On Feb. 14, 1963, Federico Fellini's art-house classic "8½," a movie about a movie director played by Marcello Mastroianni, was first released in Italy.
On this date:
In 1778, the American ship Ranger carried the recently adopted Stars and Stripes to a foreign port for the first time as it arrived in France.
In 1859, Oregon was admitted to the Union as the 33rd state.
In 1895, Oscar Wilde's final play, "The Importance of Being Earnest," opened at the St. James's Theatre in London.
In 1903, the Department of Commerce and Labor was established. (It was divided into separate departments of Commerce and Labor in 1913.)
In 1912, Arizona became the 48th state of the Union as President William Howard Taft signed a proclamation.
In 1913, labor leader Jimmy Hoffa was born in Brazil, Ind.; college football coach Woody Hayes was born in Clifton, Ohio.
In 1920, the League of Women Voters was founded in Chicago; its first president was Maud Wood Park.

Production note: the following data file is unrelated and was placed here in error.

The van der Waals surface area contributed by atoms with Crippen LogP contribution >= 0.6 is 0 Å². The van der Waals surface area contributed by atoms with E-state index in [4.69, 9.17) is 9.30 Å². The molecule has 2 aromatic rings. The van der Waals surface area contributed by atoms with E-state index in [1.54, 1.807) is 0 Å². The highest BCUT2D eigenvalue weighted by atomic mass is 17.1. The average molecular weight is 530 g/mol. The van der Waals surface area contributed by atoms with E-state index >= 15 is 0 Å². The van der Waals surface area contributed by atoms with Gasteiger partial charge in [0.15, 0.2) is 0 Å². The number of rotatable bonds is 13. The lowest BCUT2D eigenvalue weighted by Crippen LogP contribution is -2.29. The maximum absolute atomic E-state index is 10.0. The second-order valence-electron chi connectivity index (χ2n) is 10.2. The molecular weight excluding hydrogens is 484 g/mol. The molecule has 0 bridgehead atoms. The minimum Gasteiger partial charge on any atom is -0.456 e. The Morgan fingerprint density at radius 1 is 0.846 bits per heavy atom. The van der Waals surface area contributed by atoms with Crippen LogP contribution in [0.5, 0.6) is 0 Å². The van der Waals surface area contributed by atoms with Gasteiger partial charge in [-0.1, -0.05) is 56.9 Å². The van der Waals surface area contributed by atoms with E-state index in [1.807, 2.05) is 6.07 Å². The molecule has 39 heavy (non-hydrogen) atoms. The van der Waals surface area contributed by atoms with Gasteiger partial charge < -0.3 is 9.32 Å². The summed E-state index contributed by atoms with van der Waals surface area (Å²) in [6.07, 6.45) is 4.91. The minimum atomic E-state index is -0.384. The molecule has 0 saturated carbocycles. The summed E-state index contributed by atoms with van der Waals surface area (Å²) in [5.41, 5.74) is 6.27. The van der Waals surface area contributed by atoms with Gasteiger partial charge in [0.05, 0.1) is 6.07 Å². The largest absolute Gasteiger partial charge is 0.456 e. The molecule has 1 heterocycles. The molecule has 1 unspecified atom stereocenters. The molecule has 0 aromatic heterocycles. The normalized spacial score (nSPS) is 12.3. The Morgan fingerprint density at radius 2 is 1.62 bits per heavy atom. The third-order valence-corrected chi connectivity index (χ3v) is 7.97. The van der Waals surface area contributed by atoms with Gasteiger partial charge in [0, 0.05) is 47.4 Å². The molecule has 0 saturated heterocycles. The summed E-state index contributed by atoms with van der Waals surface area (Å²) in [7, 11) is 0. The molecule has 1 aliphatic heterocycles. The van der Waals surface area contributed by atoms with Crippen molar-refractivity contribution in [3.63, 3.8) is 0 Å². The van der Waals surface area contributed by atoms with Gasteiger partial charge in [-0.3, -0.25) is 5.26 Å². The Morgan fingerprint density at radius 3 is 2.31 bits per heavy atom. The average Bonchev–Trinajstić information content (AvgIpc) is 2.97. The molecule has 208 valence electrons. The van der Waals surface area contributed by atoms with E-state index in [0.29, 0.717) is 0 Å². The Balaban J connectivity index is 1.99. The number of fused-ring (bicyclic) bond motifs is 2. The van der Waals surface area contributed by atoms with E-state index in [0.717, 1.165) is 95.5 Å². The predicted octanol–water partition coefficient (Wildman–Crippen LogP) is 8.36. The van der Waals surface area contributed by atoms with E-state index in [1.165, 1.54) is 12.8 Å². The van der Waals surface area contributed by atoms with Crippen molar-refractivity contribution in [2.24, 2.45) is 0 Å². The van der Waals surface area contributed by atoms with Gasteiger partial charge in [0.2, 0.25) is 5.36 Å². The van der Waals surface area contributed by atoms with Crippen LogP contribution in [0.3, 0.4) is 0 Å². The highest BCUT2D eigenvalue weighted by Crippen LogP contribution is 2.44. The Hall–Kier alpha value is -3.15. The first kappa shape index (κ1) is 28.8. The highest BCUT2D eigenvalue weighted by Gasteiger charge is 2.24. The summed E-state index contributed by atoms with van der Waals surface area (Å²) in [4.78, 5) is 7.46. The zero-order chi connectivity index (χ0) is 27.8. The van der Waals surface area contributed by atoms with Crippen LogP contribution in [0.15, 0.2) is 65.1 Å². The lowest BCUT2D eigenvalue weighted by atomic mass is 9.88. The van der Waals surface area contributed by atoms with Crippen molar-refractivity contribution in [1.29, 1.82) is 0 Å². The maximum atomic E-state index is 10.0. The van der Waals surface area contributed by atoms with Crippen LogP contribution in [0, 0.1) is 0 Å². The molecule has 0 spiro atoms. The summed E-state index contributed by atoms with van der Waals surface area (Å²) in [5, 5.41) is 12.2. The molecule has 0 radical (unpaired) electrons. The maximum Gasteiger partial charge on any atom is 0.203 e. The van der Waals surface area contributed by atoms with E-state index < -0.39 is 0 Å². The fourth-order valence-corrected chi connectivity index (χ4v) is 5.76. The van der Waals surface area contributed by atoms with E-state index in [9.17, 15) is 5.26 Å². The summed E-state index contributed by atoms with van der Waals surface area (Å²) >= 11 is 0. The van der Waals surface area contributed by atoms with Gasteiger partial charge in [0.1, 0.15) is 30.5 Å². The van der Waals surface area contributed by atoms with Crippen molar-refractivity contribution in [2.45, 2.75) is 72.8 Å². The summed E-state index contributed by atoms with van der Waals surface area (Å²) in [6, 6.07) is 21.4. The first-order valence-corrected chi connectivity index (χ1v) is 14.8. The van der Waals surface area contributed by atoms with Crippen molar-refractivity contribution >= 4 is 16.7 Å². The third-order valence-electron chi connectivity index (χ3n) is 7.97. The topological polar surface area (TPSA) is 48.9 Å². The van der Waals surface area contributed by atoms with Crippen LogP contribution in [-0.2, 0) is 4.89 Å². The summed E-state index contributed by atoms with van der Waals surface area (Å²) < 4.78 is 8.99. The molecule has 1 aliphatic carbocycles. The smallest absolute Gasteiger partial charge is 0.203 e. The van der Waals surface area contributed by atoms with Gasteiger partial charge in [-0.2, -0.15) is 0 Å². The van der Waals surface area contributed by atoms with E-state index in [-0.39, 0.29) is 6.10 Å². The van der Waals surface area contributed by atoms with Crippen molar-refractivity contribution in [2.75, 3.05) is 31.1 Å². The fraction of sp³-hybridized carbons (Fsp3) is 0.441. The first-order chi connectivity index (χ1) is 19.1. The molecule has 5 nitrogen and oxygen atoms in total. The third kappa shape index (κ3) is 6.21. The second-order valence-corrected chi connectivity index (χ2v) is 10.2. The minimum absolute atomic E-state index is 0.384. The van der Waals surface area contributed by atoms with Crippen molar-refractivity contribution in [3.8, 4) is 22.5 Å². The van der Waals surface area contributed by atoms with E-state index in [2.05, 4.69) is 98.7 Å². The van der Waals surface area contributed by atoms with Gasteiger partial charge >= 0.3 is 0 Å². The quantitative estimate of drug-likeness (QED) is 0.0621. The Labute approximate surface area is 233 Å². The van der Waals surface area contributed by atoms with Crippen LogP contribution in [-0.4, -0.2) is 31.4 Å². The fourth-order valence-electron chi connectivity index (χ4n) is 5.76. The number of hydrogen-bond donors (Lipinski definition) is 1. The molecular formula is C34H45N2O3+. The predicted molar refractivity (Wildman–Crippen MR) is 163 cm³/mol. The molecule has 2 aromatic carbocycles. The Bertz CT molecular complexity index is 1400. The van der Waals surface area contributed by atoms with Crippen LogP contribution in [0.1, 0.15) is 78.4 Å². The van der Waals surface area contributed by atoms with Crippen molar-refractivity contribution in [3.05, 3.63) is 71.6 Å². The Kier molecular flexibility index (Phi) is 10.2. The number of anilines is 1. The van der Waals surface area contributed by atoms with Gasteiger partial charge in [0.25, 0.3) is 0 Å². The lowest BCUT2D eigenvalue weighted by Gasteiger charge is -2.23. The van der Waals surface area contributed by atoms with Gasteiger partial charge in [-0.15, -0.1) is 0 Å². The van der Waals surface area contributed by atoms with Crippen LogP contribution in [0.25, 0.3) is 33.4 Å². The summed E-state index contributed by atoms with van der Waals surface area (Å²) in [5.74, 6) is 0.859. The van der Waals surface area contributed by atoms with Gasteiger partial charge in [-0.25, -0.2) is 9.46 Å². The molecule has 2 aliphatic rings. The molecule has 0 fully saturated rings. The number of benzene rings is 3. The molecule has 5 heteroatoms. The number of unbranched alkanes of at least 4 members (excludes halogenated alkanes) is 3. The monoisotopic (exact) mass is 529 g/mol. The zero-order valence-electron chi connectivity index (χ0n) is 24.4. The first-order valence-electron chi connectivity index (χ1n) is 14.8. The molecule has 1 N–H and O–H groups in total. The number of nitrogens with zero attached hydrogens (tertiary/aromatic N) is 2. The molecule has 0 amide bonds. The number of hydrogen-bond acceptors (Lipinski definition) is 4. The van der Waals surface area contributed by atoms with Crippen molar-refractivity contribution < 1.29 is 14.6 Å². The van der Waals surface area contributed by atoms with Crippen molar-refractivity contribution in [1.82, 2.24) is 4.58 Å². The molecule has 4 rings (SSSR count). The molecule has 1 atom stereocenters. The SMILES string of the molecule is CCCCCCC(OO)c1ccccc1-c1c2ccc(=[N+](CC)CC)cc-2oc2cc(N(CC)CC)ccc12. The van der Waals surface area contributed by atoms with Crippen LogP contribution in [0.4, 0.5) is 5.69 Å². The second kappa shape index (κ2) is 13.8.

In 1929, the "St. Valentine's Day Massacre" took place in a Chicago garage as seven rivals of Al Capone's gang were gunned down.
In 1949, Israel's Knesset convened for the first time.
In 1979, Adolph Dubs, the U.S. ambassador to Afghanistan, was kidnapped in Kabul by Muslim extremists and killed in a shootout between his abductors and police.
In 1988, Broadway composer Frederick Loewe, who wrote the scores for "My Fair Lady" and "Camelot," died in Palm Springs, Calif., at age 86.
In 1989, Iran's Ayatollah Khomeini called on Muslims to kill Salman Rushdie, author of "The Satanic Verses," a novel condemned as blasphemous.
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